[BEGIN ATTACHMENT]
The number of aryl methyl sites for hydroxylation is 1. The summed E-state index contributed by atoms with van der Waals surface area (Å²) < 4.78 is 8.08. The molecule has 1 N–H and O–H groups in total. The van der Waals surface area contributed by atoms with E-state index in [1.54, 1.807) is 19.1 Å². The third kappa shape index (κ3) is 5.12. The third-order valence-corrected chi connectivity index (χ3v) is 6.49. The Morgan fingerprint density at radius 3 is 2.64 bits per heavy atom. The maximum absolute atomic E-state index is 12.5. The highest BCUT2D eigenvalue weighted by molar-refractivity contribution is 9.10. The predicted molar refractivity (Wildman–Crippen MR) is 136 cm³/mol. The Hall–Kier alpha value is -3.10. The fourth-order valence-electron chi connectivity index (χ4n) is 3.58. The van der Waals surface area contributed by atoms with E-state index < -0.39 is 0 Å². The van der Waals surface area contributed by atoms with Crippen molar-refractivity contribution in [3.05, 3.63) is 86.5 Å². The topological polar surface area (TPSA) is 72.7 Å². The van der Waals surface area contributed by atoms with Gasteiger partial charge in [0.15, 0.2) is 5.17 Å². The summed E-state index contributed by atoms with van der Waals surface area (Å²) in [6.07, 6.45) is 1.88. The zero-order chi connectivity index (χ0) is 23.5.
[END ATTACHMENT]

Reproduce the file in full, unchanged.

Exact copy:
The number of aryl methyl sites for hydroxylation is 1. The summed E-state index contributed by atoms with van der Waals surface area (Å²) < 4.78 is 8.08. The molecule has 1 N–H and O–H groups in total. The van der Waals surface area contributed by atoms with E-state index in [1.54, 1.807) is 19.1 Å². The third kappa shape index (κ3) is 5.12. The third-order valence-corrected chi connectivity index (χ3v) is 6.49. The Morgan fingerprint density at radius 3 is 2.64 bits per heavy atom. The maximum absolute atomic E-state index is 12.5. The highest BCUT2D eigenvalue weighted by molar-refractivity contribution is 9.10. The predicted molar refractivity (Wildman–Crippen MR) is 136 cm³/mol. The Hall–Kier alpha value is -3.10. The fourth-order valence-electron chi connectivity index (χ4n) is 3.58. The van der Waals surface area contributed by atoms with E-state index < -0.39 is 0 Å². The van der Waals surface area contributed by atoms with Crippen molar-refractivity contribution in [3.05, 3.63) is 86.5 Å². The topological polar surface area (TPSA) is 72.7 Å². The van der Waals surface area contributed by atoms with Gasteiger partial charge in [0.15, 0.2) is 5.17 Å². The summed E-state index contributed by atoms with van der Waals surface area (Å²) in [6.07, 6.45) is 1.88. The zero-order chi connectivity index (χ0) is 23.5.